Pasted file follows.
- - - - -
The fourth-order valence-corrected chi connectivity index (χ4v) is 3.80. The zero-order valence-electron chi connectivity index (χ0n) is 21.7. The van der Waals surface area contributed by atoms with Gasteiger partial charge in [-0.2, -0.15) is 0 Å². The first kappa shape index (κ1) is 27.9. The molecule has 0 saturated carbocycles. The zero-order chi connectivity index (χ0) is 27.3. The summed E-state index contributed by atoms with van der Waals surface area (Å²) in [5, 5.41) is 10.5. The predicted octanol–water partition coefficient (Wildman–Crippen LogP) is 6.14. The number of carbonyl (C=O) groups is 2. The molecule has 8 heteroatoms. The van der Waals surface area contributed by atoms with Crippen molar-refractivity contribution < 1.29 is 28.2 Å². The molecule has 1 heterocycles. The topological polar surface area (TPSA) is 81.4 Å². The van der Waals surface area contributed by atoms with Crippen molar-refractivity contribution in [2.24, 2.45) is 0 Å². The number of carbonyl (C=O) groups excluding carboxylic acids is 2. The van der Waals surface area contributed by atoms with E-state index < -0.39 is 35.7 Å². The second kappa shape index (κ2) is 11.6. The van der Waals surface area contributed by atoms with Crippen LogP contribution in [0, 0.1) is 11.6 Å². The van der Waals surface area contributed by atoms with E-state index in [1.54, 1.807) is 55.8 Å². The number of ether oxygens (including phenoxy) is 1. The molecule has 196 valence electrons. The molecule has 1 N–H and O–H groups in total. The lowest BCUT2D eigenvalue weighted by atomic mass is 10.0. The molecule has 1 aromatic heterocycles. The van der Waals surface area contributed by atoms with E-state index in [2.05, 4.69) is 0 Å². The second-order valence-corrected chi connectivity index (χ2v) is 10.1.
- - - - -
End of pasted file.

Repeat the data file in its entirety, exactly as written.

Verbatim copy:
The fourth-order valence-corrected chi connectivity index (χ4v) is 3.80. The zero-order valence-electron chi connectivity index (χ0n) is 21.7. The van der Waals surface area contributed by atoms with Gasteiger partial charge in [-0.2, -0.15) is 0 Å². The first kappa shape index (κ1) is 27.9. The molecule has 0 saturated carbocycles. The zero-order chi connectivity index (χ0) is 27.3. The summed E-state index contributed by atoms with van der Waals surface area (Å²) in [5, 5.41) is 10.5. The predicted octanol–water partition coefficient (Wildman–Crippen LogP) is 6.14. The number of carbonyl (C=O) groups is 2. The molecule has 8 heteroatoms. The van der Waals surface area contributed by atoms with Crippen molar-refractivity contribution < 1.29 is 28.2 Å². The molecule has 1 heterocycles. The topological polar surface area (TPSA) is 81.4 Å². The van der Waals surface area contributed by atoms with Crippen molar-refractivity contribution in [2.24, 2.45) is 0 Å². The number of carbonyl (C=O) groups excluding carboxylic acids is 2. The van der Waals surface area contributed by atoms with E-state index < -0.39 is 35.7 Å². The second kappa shape index (κ2) is 11.6. The van der Waals surface area contributed by atoms with Crippen LogP contribution in [0, 0.1) is 11.6 Å². The van der Waals surface area contributed by atoms with E-state index in [1.54, 1.807) is 55.8 Å². The number of ether oxygens (including phenoxy) is 1. The molecule has 196 valence electrons. The molecule has 1 N–H and O–H groups in total. The lowest BCUT2D eigenvalue weighted by atomic mass is 10.0. The molecule has 1 aromatic heterocycles. The van der Waals surface area contributed by atoms with E-state index in [2.05, 4.69) is 0 Å². The second-order valence-corrected chi connectivity index (χ2v) is 10.1.